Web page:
OMer asked: The anemometer on my awning seems to have some grease on its interior. As a result, the windmill is hesitant to rotate. This causes the breeze not to register. Consequently, the awning doesn’t retract, even in a high wind situation. I can’t take it apart to reach the grease and wipe it off. What I can do is dip it in some kind of cleaning agent. I have already tried rubbing alcohol, but without any luck. Can you think of something else?
Anemometers can stick for a variety of reasons. In many cases, the bearings have gone bad. In others, it may be in need of lubrication or the grease may have dirt in it. Still others may have developed “snags” or mechanical defects that may occur during use or storage. Your most successful troubleshooting will be through the manufacturer, but if you follow these steps you may be able to narrow down the problem.
You Will Need:
- Machine Oil (find it in the craft department of your favorite department store)
- Nylon brush
- Mild detergent
Steps to Repair the Anemometer:
- If possible, remove the anemometer from its mount so you can look at it more closely.
- Holding the base, turn the spinning piece slowly. Observe it from all angles to determine if it’s “catching” somewhere. If that doesn’t appear to be the problem, move on to the next step.
- If you see a lot of dirt and/or build up near the moving parts, use a nylon brush, mild detergent, and water to clean the area. Rinse and allow to dry.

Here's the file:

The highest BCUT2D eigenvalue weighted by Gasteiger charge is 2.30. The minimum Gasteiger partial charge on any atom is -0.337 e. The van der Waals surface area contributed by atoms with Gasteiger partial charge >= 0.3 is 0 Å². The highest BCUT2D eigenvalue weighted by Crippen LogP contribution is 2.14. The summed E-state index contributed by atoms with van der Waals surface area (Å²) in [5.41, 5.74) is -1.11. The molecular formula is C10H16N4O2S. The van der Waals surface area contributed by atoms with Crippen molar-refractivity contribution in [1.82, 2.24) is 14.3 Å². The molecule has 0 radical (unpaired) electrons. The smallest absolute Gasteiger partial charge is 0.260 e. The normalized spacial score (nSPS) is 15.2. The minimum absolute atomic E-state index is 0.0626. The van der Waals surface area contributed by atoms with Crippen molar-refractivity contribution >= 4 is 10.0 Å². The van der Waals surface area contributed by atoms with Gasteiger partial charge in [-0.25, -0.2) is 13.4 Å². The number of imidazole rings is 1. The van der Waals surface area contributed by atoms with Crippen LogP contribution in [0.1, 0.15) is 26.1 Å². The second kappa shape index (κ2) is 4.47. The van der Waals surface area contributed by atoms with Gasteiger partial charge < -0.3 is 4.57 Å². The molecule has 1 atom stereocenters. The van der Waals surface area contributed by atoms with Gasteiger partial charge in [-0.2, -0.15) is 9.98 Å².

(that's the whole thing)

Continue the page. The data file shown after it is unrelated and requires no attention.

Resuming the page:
- If the anemometer is still sticking, try lubricating with machine oil. Add several drops, spin the parts, then add more. Spinning helps to ensure even distribution.
Additional Tips and Advice
- If none of these steps help, it’s possible the bearings are bad. Other possible problems may be rust or a build up of dirt in the spinning mechanism. At this point, you will need to take it to a professional for repair and/or service, or simply replace it, unless you can replace the bearings yourself.
- Do NOT try to remove oil or grease from inside the anemometer. These substances should be there in some quantity to keep the machine functioning properly. Although it’s possible a build up is causing the problem, removing the lubrication will cause the anemometer to rust, creating lasting damage.
- Do not submerge electrical anemometers in liquids.